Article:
I haven't had much experience with custom kernels. But when I log onto say rck00 with the default SCC Linux I see in /var/log a messages file. Is this what you are interested in getting at?
When we have a kernel crash, we reboot the cores which of course puts a new image on them, wiping out what is there. If it were not SCC, what we sometimes do if we cannot reboot is bring the system up at a lower runlevel and look at log files. I don't think that's possible with SCC.
Do you think it is possible to have your custom kernel write the /var/log information out to /shared where it would then be available from the MCPC. I'll also talk to some of the kernel developers on this end.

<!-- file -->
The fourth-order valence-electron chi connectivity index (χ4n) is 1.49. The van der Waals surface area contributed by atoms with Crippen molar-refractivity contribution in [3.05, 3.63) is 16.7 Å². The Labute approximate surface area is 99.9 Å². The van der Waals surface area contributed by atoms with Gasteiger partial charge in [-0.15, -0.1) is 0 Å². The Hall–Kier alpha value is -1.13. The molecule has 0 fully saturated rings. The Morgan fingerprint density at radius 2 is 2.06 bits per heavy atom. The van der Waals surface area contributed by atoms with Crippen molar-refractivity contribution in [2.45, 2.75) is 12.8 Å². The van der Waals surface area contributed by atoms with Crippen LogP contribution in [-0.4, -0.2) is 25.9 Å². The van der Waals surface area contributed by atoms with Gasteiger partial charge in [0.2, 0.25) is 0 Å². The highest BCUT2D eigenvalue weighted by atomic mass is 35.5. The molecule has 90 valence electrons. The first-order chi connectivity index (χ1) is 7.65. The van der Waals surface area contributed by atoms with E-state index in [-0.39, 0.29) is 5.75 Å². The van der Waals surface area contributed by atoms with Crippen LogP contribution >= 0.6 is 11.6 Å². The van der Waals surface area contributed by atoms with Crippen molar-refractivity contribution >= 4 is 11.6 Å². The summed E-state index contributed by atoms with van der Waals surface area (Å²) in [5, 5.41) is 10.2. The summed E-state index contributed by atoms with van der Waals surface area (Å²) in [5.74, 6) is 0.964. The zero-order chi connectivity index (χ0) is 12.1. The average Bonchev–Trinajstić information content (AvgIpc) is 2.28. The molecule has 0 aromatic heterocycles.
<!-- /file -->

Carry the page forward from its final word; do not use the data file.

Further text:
Yes, your last suggestion is good for me.
I'm reading /var/log/messages file, but when I got kernel fault, ssh terminal just stopped and cannot show me kernel fault messages.
I'll also look into how to do it.
It turns out that your kernel may crash even before it knows about /shared. But you can still look at SCC memory with the sccKit. You can use the sccKit memory reader either from the command line or the sccGui. I'm looking for more specifics on how to do this, but this is the method the OS designers here used.
Yes, It would be great.
Please let me know how to do it.